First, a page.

Can you guess these well-known lantern riddles from Dream of the Red Chamber?
Today is Lantern Festival, marking the last hurrah of Spring Festival. Besides eating spring rolls (chuanjuan) or gluntinous rice balls (yuanxiao), another custom is to release lanterns—featuring riddles.
During the Xia dynasty, there was already a style of folk poems that asked listeners to guess what the writer was describing. In both the Spring and Autumn and Warring States periods, this tradition evolved into “瘦辞 (shòucí),” poems by government officials which made subtle suggestions to the emperor; if the emperor didn’t like the idea, they could pretend not to understand. By the Song dynasty, this riddling tradition had become commonplace for its amusement value.
The Chinese classic Dream of the Red Chamber contains a famous scene in which the main characters celebrate the Lantern Festival by composing riddles. These are regarded by superfans of the book, known as redologists, as important clues to their personalities, or foreshadowings of their fate—writer Cao Xueqin died before finishing his work, and most editions choose one of several canonical conclusions.
Have a crack at the following “red riddles” by Dream of the Red Chamber‘s characters, as translated by H. Bencraft Joly:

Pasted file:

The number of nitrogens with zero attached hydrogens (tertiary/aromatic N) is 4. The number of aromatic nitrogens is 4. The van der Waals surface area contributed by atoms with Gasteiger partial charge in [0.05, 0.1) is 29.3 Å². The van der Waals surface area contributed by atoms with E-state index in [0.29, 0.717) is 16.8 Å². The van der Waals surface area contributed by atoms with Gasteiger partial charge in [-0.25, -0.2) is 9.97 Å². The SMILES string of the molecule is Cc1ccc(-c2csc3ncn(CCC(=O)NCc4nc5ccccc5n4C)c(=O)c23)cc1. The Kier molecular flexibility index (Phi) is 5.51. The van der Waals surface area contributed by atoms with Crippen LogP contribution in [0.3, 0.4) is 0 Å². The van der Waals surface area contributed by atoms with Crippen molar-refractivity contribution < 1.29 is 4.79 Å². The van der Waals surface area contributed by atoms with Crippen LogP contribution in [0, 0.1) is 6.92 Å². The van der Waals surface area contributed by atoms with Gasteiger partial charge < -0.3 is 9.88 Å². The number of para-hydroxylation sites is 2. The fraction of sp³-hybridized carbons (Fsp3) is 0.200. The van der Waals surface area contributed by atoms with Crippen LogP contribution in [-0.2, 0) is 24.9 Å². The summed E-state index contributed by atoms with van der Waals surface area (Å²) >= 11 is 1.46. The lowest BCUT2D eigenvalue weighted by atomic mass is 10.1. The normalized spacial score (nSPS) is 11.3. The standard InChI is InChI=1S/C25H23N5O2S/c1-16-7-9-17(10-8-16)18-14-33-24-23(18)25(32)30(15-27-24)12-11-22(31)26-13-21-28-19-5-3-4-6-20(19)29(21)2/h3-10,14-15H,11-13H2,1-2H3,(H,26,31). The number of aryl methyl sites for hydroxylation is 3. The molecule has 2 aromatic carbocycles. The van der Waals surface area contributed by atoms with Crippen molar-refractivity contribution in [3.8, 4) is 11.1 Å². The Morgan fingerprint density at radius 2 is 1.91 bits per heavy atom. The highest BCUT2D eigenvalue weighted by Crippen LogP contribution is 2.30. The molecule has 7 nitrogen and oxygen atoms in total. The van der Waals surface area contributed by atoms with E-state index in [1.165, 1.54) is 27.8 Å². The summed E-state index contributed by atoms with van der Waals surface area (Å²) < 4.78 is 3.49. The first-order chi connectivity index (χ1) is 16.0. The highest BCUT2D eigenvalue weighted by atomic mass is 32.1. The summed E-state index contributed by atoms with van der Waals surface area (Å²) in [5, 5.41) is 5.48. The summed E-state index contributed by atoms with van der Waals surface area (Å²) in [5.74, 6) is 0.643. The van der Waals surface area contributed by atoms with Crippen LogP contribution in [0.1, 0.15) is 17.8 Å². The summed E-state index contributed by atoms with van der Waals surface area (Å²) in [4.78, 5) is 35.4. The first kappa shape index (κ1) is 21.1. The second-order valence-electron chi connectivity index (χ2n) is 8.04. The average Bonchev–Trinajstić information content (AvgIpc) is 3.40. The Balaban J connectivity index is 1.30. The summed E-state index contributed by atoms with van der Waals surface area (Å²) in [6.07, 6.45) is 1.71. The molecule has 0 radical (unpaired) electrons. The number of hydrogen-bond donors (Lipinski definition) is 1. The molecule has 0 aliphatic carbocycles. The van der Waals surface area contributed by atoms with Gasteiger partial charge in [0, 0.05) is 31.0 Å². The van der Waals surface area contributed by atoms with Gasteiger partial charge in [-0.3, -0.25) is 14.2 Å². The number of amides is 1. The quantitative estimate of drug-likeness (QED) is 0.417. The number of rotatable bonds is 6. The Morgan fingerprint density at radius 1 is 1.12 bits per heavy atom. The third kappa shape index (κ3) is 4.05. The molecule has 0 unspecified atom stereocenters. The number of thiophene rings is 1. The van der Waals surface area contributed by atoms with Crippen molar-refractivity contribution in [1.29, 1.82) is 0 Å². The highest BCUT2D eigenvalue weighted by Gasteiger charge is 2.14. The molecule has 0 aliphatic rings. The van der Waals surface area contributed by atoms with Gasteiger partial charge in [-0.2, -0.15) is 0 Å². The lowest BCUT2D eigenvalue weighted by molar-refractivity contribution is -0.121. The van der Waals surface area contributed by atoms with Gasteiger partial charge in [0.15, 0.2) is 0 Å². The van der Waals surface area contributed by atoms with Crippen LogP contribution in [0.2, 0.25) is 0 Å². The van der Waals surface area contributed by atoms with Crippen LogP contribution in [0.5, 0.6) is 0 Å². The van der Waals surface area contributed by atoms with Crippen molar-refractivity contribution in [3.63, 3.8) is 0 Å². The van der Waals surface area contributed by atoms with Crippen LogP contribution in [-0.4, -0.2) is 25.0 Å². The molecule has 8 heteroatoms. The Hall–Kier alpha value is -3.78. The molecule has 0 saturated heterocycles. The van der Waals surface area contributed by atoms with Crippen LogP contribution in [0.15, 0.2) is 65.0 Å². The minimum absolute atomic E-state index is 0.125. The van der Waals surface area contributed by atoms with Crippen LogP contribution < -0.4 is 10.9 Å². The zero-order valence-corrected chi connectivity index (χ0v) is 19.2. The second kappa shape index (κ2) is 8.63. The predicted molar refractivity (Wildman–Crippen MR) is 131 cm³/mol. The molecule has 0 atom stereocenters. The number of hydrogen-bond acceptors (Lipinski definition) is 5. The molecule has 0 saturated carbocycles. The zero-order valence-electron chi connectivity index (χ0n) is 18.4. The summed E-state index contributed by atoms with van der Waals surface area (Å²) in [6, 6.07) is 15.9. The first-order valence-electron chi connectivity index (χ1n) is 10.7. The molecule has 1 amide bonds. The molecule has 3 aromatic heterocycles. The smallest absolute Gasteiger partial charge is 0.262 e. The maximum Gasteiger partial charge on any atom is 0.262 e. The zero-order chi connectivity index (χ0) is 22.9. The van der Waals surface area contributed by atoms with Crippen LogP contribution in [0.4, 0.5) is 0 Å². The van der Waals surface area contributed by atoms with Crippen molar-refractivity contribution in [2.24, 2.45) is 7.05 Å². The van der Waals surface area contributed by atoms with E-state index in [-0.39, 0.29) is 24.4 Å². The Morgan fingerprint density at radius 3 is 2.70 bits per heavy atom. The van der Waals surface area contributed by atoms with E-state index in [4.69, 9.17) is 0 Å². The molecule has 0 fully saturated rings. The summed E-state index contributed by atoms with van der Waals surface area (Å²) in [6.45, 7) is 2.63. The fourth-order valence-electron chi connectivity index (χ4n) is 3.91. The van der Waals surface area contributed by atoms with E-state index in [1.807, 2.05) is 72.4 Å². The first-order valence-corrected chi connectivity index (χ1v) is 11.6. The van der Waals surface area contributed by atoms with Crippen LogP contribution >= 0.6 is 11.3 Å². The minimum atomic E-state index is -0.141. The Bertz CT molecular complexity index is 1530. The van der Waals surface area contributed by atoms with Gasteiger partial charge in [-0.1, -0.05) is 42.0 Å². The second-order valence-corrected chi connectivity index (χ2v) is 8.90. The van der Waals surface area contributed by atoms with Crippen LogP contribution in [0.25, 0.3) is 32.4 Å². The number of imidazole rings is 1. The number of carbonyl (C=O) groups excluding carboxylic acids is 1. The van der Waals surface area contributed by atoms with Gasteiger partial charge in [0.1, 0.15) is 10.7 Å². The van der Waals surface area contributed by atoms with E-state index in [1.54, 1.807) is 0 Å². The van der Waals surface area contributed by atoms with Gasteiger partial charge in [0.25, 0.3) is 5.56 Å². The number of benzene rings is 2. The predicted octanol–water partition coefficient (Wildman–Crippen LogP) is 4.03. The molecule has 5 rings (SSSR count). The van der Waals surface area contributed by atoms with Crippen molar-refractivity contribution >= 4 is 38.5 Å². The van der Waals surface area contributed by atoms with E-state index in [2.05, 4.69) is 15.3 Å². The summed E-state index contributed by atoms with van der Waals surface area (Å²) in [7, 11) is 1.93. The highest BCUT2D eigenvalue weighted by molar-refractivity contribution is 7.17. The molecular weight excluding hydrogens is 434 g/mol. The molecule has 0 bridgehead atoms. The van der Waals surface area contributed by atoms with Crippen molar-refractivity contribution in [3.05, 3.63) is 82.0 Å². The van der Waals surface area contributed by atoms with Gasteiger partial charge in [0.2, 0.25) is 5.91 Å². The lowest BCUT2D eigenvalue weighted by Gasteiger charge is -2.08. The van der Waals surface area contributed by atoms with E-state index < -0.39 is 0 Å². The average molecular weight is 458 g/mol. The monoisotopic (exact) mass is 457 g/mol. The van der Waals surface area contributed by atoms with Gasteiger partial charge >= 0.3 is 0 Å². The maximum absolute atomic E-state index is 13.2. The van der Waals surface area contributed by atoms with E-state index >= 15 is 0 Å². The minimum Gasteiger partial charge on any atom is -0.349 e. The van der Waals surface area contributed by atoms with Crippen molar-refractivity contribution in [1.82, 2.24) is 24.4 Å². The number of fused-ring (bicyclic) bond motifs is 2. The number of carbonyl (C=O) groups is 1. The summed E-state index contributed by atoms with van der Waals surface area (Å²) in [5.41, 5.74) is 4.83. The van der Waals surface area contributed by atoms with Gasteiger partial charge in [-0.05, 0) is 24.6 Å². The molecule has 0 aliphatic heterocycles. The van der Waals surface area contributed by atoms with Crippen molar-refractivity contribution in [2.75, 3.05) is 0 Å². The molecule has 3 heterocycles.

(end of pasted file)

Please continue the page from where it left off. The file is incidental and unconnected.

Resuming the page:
Correct its body is in appearance,
Both firm and solid is it in substance;
To words, it is true, it cannot give vent,
But spoken to, it always does assent. –by Jia Zheng
The pluck of devils to repress in influence it abounds,
Like bound silk is its frame, and like thunder its breath resounds.
But one report rattles, and men are lost in fear and dread;
Transformed to ashes , it’s what time to see you turn the head. –by Jia Yuanchun
This is the time when ‘neath the stairs the pages their heads raise!
The term of “pure brightness” is the meetest time this thing to make!
The vagrant silk it snaps, and slack, without tension it strays!
The East wind don’t begrudge because its farewell it did take! –by Jia Tanchun
With the South, it sits face to face,
And the North, the while, it doth face;
If the figure be sad, it also is sad,
If the figure be glad, it likewise is glad! –by Jia Baoyu
Eyes though it has; eyeballs it has none, and empty it is inside!
The lotus flowers out of the water peep, and they with gladness meet,
But when dryandra leaves begin to drop, they then part and divide,
For a fond pair they are, but, united, winter they cannot greet.-by Xue Baochai
What are they describing?